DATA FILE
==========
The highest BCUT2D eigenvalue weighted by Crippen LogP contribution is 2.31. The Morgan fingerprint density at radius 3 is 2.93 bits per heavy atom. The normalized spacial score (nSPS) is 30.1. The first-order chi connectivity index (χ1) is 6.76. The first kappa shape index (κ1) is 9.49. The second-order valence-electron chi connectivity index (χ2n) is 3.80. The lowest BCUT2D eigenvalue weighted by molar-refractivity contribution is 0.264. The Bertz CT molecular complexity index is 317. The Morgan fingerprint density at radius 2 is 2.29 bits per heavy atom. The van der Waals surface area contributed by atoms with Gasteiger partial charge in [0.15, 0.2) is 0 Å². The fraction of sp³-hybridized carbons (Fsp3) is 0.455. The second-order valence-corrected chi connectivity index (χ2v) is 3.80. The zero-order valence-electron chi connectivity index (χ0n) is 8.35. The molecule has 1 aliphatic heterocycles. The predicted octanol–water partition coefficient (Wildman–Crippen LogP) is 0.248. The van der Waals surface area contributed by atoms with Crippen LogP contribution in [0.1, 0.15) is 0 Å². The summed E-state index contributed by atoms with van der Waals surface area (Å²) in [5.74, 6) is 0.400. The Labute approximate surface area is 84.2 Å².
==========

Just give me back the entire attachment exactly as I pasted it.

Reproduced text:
The highest BCUT2D eigenvalue weighted by Crippen LogP contribution is 2.31. The Morgan fingerprint density at radius 3 is 2.93 bits per heavy atom. The normalized spacial score (nSPS) is 30.1. The first-order chi connectivity index (χ1) is 6.76. The first kappa shape index (κ1) is 9.49. The second-order valence-electron chi connectivity index (χ2n) is 3.80. The lowest BCUT2D eigenvalue weighted by molar-refractivity contribution is 0.264. The Bertz CT molecular complexity index is 317. The Morgan fingerprint density at radius 2 is 2.29 bits per heavy atom. The van der Waals surface area contributed by atoms with Gasteiger partial charge in [0.15, 0.2) is 0 Å². The fraction of sp³-hybridized carbons (Fsp3) is 0.455. The second-order valence-corrected chi connectivity index (χ2v) is 3.80. The zero-order valence-electron chi connectivity index (χ0n) is 8.35. The molecule has 1 aliphatic heterocycles. The predicted octanol–water partition coefficient (Wildman–Crippen LogP) is 0.248. The van der Waals surface area contributed by atoms with Crippen LogP contribution in [0.1, 0.15) is 0 Å². The summed E-state index contributed by atoms with van der Waals surface area (Å²) in [5.74, 6) is 0.400. The Labute approximate surface area is 84.2 Å².